Q: My Hollies looked terrible earlier this Spring. What can I do to prevent this from happening again?
A: Spray the leaves with Wilt Pruf later this month, and again in January and February to protect the leaves from the harsh winter winds and sun scald. Do this to all broadleaf evergreens.
Q: I heard it's okay to leave some leaves on my lawn over the winter. Is this true?
A: Yes, a very light covering of leaf debris will add nutrients to your lawn. After all of the leaves have fallen and you've done your final leaf cleanup, we recommend running your mower over the leftover leaves. Doing this will provide two benefits: first, a final lawn cutting is good for the grass in order to prevent matting under heavy snows; and second, the smaller leaf debris will turn into nutrients faster than whole leaves would have.
Q: Why is my tropical Hibiscus, which I moved indoors for the winter, dropping all of its leaves?
A: This is common when the daylight hours get shorter and the plant is moved inside. When hibiscus is used to the summer sun and suddenly gets fewer hours of light being in the house, it goes into shock. All that you need to do is clean up the yellow leaves, put it in the sunniest place you can, and remember to water as needed. Let it overcome the shock; no need to fertilize until the spring. Be sure to use a houseplant insecticide while the hibiscus is indoors to keep bugs at bay.
Q: I want to plant a tree other than a Dwarf Alberta Spruce in my pots by the front doors for the holidays. Any suggestions?
A: In general, plants in containers need to be hardier than plants in the ground, since the soil temperature is colder above ground. Pots with soil left in them can crack through the winter, so use frost resistant and glazed pots instead of concrete of terra. They are less likely to be damaged by freezing temperatures. Some other plants plants include: Green Mountain Boxwood, Norway and Colorado Spruce, Arborvitae, Cap Yew, Hinoke Cypress, and Green Velvet Boxwood. Come spring time, add them to your landscape!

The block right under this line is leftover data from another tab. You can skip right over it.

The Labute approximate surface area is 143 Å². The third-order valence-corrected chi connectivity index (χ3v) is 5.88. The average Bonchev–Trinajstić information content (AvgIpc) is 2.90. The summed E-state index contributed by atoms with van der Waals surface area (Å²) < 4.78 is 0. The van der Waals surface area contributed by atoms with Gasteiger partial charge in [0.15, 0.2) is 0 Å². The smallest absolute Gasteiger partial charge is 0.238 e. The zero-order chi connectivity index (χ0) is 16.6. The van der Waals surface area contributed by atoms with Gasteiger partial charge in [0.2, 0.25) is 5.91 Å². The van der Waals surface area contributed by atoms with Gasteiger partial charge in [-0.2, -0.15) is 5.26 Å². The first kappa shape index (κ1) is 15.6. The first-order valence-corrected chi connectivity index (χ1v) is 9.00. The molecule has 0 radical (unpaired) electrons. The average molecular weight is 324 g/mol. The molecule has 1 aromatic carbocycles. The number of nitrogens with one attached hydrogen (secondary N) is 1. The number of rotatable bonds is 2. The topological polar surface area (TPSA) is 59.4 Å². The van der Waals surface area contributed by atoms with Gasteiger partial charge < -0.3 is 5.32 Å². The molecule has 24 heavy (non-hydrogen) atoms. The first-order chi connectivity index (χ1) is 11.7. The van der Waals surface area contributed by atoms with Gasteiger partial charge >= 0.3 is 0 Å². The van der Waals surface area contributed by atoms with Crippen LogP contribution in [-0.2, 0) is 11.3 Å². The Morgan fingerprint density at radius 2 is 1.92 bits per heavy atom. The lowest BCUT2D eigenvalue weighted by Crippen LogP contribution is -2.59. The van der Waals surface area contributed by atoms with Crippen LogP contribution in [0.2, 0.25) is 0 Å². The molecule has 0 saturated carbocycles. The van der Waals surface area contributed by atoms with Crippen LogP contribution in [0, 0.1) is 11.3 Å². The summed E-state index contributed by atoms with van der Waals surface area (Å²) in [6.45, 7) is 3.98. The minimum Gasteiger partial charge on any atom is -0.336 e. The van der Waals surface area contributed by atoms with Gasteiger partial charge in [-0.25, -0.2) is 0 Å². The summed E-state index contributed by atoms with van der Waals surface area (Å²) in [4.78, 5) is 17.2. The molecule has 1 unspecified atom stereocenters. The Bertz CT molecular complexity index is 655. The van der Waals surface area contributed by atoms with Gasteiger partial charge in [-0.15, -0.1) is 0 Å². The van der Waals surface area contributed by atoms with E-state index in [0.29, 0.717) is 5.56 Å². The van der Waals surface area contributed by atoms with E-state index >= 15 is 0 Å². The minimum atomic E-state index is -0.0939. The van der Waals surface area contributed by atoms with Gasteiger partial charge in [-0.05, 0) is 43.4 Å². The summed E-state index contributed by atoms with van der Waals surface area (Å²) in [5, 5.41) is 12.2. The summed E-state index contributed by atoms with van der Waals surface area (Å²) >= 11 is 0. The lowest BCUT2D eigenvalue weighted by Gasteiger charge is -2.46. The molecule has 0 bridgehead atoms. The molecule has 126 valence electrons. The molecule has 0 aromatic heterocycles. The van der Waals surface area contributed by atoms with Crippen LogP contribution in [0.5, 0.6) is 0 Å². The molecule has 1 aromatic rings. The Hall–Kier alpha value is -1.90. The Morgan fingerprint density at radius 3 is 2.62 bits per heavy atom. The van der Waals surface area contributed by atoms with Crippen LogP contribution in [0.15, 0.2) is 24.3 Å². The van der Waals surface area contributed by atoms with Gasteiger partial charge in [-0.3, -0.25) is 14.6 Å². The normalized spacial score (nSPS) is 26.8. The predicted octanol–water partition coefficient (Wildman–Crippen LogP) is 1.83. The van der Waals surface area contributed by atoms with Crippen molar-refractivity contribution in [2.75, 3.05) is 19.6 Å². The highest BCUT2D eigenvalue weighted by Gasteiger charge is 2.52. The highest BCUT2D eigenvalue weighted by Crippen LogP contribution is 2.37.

Q: How long do I need to water my newly planted trees/shrubs before winter?
A: Until the ground freezes. At a minimum, water new plantings through Thanksgiving.
Q: Can I still fertilize my lawn in November?
A: Yes. This is the most important application of the year. Use a high Nitrogen fertilizer as late as Thanksgiving.
Q: Should I prune my roses before the winter season?
A: It is not recommended. It is best to prune roses in early spring when the new leaves are emerging. Be sure to pick up the fallen leaves at the base of the plant before winter- this plant debris is where most of the disease problems come from next year.
Q: When can I plant my Paperwhite and Amaryllis bulbs so they bloom in time for Christmas?
A: The general time is 4-6 weeks for Paperwhites and 6-8 weeks for Aaryllis to bloom. Plant the bulbs in a cool and bright place. If you find the plants are not progressing, move to a warmer location.
Q: I am hosting Thanksgiving dinner and need some colorful suggestions on adding colorful live indoor flowers.
A: Greenhouse grown mums, like Pelles, bear rich hues of orange and gold and are long blooming. Place them throughout your home to add colors of the season indoors.
Q: What can I do to make the containers in my front portico look inviting for the upcoming Holiday season?
A: Add seasonal cut evergreens to your pots. For a 10"-12" pot, you will need approximately three pre-bundled cut Pine stems, two bundles of Fir, and one bundle of incense Cedar. Begin by placing the tallest Pine stem in the center of the soil. Work outward in a circular pattern placing in the remaining tall Pine stems and then adding the Fir stems. Once the majority of the pots is filled with greens, add the incense Cedar around the edges of the container. Add some white Birch branches with Winterberry stems for some color or a festive red bow and you will be ready for the holidays!